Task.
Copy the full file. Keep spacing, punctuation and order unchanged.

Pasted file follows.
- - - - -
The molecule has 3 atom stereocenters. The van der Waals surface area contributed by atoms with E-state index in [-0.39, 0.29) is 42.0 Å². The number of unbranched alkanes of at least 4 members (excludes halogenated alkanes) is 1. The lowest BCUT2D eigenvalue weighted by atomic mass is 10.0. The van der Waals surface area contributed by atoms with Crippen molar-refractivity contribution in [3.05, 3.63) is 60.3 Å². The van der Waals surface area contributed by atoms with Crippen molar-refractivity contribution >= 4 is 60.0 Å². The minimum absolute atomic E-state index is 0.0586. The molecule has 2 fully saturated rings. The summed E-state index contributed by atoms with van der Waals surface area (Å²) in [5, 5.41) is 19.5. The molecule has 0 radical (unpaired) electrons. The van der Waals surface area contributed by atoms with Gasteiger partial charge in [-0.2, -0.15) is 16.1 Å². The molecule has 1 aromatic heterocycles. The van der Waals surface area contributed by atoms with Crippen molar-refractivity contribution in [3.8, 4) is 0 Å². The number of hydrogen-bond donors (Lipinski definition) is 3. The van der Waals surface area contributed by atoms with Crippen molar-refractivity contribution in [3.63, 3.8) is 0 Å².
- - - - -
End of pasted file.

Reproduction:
The molecule has 3 atom stereocenters. The van der Waals surface area contributed by atoms with E-state index in [-0.39, 0.29) is 42.0 Å². The number of unbranched alkanes of at least 4 members (excludes halogenated alkanes) is 1. The lowest BCUT2D eigenvalue weighted by atomic mass is 10.0. The van der Waals surface area contributed by atoms with Crippen molar-refractivity contribution in [3.05, 3.63) is 60.3 Å². The van der Waals surface area contributed by atoms with Crippen molar-refractivity contribution >= 4 is 60.0 Å². The minimum absolute atomic E-state index is 0.0586. The molecule has 2 fully saturated rings. The summed E-state index contributed by atoms with van der Waals surface area (Å²) in [5, 5.41) is 19.5. The molecule has 0 radical (unpaired) electrons. The van der Waals surface area contributed by atoms with Gasteiger partial charge in [-0.2, -0.15) is 16.1 Å². The molecule has 1 aromatic heterocycles. The van der Waals surface area contributed by atoms with Crippen molar-refractivity contribution in [3.8, 4) is 0 Å². The number of hydrogen-bond donors (Lipinski definition) is 3. The van der Waals surface area contributed by atoms with Crippen molar-refractivity contribution in [3.63, 3.8) is 0 Å².